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Insight: No, ‘charity’ is not real investment in philanthropy

By Zulnette García-Ramos, the “movement weaver” at Fundación Mujeres en Puerto Rico.

When Angie Noemí González was found strangled and dumped in a ravine in 2021, Puerto Rico was once again shaken by a phenomenon that seems unstoppable. A femicide is reported every week on the island. So far in 2024, there have been 42 femicides, 16 more than in June 2023. In 2021, there were 67 victims.

When we see these heartbreaking headlines in the island’s media, we are shocked for a few days, and then, unfortunately, we turn the page until the next victim. To appease the widespread horror, the current government decreed a “state of emergency” for femicides on the island. The result? PARE is inactive, many proposals remain pending and nothing was achieved in prevention – “dead letters” that never took off.

In this context, it is inexplicable that only 1.6% of global philanthropy is dedicated to combating such an obviously critical issue as gender equity. These statistics also underscore the urgency of evaluating our approach to philanthropy and the culture of donating.

They invite us to understand the vulnerabilities that women, girls and nonbinary people experience in different social contexts and to make strategic investments that lead to a better quality of life for them and their communities.

Philanthropy needs to listen to the leaders of community organizations and pay attention to what they need, their proposals and their capabilities. Flexible and operational funds, with a vision of gender equity, allow community organizations to cover administrative costs and, as a result, work on their sustainability and growth. Creating more programs without having strong administrative bases has shown us that it puts organizations in situations of precariousness and vulnerability.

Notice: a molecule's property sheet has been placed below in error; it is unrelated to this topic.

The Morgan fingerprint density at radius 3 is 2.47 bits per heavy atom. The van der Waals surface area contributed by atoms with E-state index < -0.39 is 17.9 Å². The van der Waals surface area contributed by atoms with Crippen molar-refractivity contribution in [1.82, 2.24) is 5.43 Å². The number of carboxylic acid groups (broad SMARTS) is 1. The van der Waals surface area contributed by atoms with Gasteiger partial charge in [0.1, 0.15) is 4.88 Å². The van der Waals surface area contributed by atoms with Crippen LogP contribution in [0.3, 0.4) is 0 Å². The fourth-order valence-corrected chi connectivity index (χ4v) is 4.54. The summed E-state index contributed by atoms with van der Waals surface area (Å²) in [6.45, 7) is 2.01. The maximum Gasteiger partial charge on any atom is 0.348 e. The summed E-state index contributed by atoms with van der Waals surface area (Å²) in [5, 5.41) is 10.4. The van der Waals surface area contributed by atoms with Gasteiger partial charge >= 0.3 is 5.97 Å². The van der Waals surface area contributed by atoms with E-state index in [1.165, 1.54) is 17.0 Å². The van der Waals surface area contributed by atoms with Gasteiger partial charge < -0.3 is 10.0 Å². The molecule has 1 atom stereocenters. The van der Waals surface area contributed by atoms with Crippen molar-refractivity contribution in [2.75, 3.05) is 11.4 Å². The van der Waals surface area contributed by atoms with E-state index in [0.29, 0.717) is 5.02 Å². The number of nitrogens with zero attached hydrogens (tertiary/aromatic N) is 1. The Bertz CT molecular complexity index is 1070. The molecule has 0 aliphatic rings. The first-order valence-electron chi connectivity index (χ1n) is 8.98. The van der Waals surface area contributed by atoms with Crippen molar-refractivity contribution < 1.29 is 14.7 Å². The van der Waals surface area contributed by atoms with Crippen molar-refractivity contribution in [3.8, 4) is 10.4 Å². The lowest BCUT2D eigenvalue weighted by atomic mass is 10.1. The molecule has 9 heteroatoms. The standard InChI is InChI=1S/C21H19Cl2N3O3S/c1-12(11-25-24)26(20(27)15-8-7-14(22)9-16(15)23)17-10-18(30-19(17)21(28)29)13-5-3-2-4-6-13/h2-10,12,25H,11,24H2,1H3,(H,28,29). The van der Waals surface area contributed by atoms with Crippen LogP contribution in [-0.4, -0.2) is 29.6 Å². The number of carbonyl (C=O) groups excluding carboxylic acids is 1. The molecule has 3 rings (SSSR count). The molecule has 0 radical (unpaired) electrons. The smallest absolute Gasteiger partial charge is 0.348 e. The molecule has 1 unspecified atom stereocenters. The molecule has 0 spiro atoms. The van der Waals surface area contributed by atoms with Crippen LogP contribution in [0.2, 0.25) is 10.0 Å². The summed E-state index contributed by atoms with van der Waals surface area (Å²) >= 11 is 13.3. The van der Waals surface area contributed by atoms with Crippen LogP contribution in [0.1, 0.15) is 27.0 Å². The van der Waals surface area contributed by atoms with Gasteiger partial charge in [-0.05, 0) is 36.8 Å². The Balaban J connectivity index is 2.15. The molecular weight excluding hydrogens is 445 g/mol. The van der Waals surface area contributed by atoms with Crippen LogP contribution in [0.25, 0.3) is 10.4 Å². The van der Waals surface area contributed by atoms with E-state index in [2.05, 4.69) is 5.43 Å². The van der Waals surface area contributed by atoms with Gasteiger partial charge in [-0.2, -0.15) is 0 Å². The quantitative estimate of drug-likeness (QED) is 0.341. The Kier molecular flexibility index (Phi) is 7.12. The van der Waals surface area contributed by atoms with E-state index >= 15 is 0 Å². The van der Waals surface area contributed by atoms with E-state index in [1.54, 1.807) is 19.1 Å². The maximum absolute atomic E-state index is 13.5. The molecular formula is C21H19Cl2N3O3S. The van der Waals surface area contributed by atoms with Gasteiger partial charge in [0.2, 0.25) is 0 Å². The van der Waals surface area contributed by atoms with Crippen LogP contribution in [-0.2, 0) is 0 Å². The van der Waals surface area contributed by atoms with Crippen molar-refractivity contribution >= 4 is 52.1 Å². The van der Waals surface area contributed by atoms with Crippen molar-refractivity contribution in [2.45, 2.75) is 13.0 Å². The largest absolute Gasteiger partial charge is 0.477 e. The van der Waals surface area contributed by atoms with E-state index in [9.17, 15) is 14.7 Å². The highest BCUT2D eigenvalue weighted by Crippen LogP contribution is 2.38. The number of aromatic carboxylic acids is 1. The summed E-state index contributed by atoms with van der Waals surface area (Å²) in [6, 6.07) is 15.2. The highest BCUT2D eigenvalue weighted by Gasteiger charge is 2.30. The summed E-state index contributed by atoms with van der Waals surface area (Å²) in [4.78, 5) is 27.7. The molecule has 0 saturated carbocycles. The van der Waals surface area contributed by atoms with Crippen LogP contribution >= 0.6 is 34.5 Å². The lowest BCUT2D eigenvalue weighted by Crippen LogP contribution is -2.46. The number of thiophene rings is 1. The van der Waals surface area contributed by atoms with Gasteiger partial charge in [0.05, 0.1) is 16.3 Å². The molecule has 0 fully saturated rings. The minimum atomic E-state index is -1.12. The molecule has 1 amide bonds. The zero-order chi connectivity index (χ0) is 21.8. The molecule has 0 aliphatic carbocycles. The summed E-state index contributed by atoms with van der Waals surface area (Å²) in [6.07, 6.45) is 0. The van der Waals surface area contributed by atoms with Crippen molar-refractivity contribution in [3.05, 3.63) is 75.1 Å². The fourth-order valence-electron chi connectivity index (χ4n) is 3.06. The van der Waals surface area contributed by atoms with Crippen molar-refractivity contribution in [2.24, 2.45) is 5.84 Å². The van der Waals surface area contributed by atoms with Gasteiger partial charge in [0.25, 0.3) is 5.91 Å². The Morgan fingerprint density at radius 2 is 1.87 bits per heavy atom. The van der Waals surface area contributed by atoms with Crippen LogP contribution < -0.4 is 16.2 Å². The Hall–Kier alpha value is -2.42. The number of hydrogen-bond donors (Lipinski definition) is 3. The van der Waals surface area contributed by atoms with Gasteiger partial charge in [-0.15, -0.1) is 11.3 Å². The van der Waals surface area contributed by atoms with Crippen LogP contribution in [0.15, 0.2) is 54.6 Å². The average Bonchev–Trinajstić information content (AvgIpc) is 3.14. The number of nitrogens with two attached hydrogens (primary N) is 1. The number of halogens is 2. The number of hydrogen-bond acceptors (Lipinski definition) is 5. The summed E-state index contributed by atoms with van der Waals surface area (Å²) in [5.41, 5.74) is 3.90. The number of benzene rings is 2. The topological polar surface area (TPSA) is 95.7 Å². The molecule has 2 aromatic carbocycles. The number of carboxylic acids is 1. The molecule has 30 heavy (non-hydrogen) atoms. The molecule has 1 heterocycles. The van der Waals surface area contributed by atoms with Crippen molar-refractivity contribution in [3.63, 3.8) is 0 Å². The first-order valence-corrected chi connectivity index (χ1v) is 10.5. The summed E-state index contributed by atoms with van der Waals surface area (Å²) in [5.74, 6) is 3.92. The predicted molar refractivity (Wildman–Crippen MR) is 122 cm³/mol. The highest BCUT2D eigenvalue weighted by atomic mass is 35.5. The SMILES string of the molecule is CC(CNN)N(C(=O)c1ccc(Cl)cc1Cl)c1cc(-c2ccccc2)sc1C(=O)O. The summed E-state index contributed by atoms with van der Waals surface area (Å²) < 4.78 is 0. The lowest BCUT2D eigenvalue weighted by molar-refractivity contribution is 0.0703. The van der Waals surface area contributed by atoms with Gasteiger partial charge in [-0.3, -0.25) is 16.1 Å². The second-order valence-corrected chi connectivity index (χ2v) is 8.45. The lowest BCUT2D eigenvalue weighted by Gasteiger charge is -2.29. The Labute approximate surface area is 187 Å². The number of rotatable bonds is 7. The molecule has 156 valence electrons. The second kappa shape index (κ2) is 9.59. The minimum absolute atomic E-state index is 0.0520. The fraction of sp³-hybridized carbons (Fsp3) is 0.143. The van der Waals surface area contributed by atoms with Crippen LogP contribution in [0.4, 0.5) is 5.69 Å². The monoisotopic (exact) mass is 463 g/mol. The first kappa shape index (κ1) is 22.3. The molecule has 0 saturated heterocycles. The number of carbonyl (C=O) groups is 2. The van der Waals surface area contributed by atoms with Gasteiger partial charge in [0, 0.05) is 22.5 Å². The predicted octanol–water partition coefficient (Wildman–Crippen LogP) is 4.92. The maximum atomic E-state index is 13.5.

At the Fundación de Mujeres en Puerto Rico, we believe in and practice feminist philanthropy based on trust, in an investment model that moves away from the vision of “charity” and seeks to strengthen organizations with sustainable, conscious and gender-sensitive practices. 

Feminist philanthropy transfers power to the people who are on the front lines of defending gender justice and to the groups that are building a more equitable and just future. This practice proposes a more equitable and just relationship between the receiver and the investor.

We need to generalize a vision of philanthropy and a culture of donation that understands and recognizes the work in alliances that community organizations have and their capacities to empower true social change. Investing in prevention, education and support programs for victims and survivors generates social changes that benefit families and communities.

It is imperative that philanthropic funds, both individual and institutional, be directed toward these critical areas with a new approach that strengthens, empowers, supports and facilitates the processes of the leaders who manage community efforts for equity and racial justice in Puerto Rico. It is time to act with this new vision.

Let us not wait for the next victim to remember that alliances, philanthropy of trust and supportive accompaniment provoke the transformation we want to see.

Author Zulnette García-Ramos, is the “movement weaver” at Fundación Mujeres en Puerto Rico. She has a bachelor’s degree in sociology and a master’s degree in counseling with a specialty in mental health.

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This story was written by our staff based on a press release.

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